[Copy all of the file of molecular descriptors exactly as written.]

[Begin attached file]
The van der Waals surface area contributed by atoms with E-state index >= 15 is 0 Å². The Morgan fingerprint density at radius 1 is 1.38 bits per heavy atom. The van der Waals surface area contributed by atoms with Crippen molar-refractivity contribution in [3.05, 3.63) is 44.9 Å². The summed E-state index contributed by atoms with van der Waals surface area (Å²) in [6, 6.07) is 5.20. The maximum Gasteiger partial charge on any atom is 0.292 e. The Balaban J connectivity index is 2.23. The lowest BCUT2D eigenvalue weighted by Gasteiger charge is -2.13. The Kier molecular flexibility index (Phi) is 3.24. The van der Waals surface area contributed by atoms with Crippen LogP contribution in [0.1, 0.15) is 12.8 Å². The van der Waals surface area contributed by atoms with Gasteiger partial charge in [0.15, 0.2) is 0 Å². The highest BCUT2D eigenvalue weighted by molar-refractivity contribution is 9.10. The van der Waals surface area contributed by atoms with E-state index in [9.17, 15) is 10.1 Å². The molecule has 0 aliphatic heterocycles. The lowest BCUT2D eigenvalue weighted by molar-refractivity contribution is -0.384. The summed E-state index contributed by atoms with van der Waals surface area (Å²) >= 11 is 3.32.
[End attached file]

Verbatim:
The van der Waals surface area contributed by atoms with E-state index >= 15 is 0 Å². The Morgan fingerprint density at radius 1 is 1.38 bits per heavy atom. The van der Waals surface area contributed by atoms with Crippen molar-refractivity contribution in [3.05, 3.63) is 44.9 Å². The summed E-state index contributed by atoms with van der Waals surface area (Å²) in [6, 6.07) is 5.20. The maximum Gasteiger partial charge on any atom is 0.292 e. The Balaban J connectivity index is 2.23. The lowest BCUT2D eigenvalue weighted by Gasteiger charge is -2.13. The Kier molecular flexibility index (Phi) is 3.24. The van der Waals surface area contributed by atoms with Crippen LogP contribution in [0.1, 0.15) is 12.8 Å². The van der Waals surface area contributed by atoms with Gasteiger partial charge in [0.15, 0.2) is 0 Å². The highest BCUT2D eigenvalue weighted by molar-refractivity contribution is 9.10. The van der Waals surface area contributed by atoms with E-state index in [9.17, 15) is 10.1 Å². The molecule has 0 aliphatic heterocycles. The lowest BCUT2D eigenvalue weighted by molar-refractivity contribution is -0.384. The summed E-state index contributed by atoms with van der Waals surface area (Å²) >= 11 is 3.32.